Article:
The Beatles: Anthology 4
February 16, 2014 8:24 PM Subscribe
posted by paleyellowwithorange (19 comments total)
135 users marked this as a favorite
Isolated mixes of vocal/instrumental elements of Beatles' recordings have been featured on MetaFilter previously - notably a breakdown of the elements of Sgt. Pepper's Lonely Hearts Club Band
, the epic mix of the original Revolution 1/Revolution 9
session, and the vocal mix of the Abbey Road Long Medley
. Since hearing that Long Medley mix, I've been enjoying a months-long trawl of YouTube, listening to all I can find in this vein, and identifying mixes of notable interest.Rubber Soul
Sgt. Pepper Pepper's Lonely Hearts Club Band
- Nowhere Man [without vocals]. Admittedly the harmonized vocals are the focal point of the released version of this song - which perhaps makes a vocal-free version all the more interesting, in a sense.
- I'm Looking Through You [bass]. A bouncy, melodic bassline, acccompanied faintly in spots by Paul's guide vocal as he plays - feels like you're there in the studio as he lays down his bass line.
Magical Mystery Tour/Yellow Submarine
- Lucy in the Sky with Diamonds [without vocals]. Take away the psychedelic lyrics and you're left with a psychedelic instrumental gem, as well as a proper ending (rather than a fade-out) .
- Getting Better [drums]
- Getting Better [guitar]. Interesting interplay between a raspy rhythm and a drone-like accompaniment in the verses.
- Getting Better [vocals]
- She's Leaving Home [without vocals]. Mike Leander's strings arrangement, conducted by George Martin.
- She's Leaving Home [vocals]. Paul solo, accompanied by John's counterpoint vocal on the choruses.
- When I'm 64 [drums, bells and piano]. Ringo and Paul lay down the rhythm. Some nice flourishes on piano.
- When I'm 64 [clarinet trio]. Robert Burns, Henry MacKenzie and Frank Reidy, arranged by George Martin.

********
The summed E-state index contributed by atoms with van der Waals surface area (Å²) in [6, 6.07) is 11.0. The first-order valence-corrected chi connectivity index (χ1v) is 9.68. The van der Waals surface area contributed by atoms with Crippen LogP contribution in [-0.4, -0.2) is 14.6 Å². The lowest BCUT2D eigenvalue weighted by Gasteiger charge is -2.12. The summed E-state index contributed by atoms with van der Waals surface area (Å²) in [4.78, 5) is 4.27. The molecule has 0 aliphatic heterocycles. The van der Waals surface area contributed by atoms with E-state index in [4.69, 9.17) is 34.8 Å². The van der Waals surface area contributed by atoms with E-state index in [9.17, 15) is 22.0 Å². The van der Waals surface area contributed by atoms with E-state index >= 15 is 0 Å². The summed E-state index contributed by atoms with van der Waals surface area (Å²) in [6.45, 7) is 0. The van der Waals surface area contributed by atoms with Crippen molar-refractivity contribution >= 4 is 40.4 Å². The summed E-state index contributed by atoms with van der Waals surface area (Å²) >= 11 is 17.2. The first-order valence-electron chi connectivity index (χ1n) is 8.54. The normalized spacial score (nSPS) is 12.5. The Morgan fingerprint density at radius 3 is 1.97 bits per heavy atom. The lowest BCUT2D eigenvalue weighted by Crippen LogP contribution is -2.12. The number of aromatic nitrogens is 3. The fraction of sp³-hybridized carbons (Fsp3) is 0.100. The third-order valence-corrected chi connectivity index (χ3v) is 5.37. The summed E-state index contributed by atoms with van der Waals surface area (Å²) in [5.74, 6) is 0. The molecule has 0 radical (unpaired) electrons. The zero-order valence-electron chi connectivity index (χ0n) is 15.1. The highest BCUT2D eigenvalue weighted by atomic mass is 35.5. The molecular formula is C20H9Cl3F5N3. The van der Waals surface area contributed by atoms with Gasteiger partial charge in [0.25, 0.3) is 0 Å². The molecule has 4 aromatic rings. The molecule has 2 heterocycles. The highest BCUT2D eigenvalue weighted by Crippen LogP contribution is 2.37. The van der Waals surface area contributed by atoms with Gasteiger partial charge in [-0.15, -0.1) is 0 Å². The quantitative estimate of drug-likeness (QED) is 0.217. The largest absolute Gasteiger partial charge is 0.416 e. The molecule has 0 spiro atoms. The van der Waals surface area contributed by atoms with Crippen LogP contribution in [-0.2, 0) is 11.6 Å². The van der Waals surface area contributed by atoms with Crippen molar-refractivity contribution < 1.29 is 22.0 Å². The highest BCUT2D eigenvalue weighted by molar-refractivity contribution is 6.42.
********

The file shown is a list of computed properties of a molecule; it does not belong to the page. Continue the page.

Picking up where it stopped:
- When I'm 64 [without vocals]. Add Paul's bass and, towards the end, John's guitar, to the previous two mixes, and you have the backing track.
- When I'm 64 [original speed]. 'When I'm 64', as released on Sgt. Pepper, was actually a speeded up version of the original, raising it a whole key. This is the song as it was originally recorded.
- Lovely Rita [piano and comb]. Unfortunately omitting the outro.
- Lovely Rita [bass]
- Lovely Rita [without vocals]
- Lovely Rita [vocals]. Paul and John's oddball contributions to the outro are particularly interesting.
- Sgt. Pepper's Lonely Hearts Club Band [reprise] [vocals]. The removal of the backing track highlights the harmonies and reveals some interesting studio banter.
- A Day in the Life [bass and drums]. Some unusually restrained bass, coupled with atmospheric drums.
- A Day in the Life [vocals]. Interesting to hear other voices singing underneath Paul's 'ahh's before John's final verse.
The White Album
- All You Need Is Love [without vocals or overdubs]. This is a really interesting mix, revealing some alarmingly awful string bass and violin, courtesy of Paul and George, respectively.
- Hello Goodbye [drums]. A nice, bass-heavy drum track.
- Hello Goodbye [bass and drums]. For if you want even more bass than the previous mix.
- Hello Goodbye [keyboards and drums]. Paul on piano and John on organ.
- I Am The Walrus [electric piano, guitar and radio effects]. Stripped of the vocals, strings and horns which otherwise dominate the song.
- I Am The Walrus [strings and horns]. Alternately, bringing those non-vocal elements to the fore.
- I Am The Walrus [strings, horns and vocals]. This mix is interesting in that it highlights the radio effects at the end of the song.
- Hey Bulldog [without vocals]. With the nonsense lyrics removed, a menacing backing track is emphasized.
- The Inner Light [without vocals]. A Beatles song with no Beatles - or indeed English - musicians present. Recorded in India, featuring Sharad Ghosh (or Hanuman Jadev) on shehnai, Hariprasad Chaurasia (or S. R. Kenkare) on flute, Ashish Khan on sarod, Maha purush Misra on tabla and pakavaj, and Rij Ram Desad on harmonium.
Get Back (Let It Be)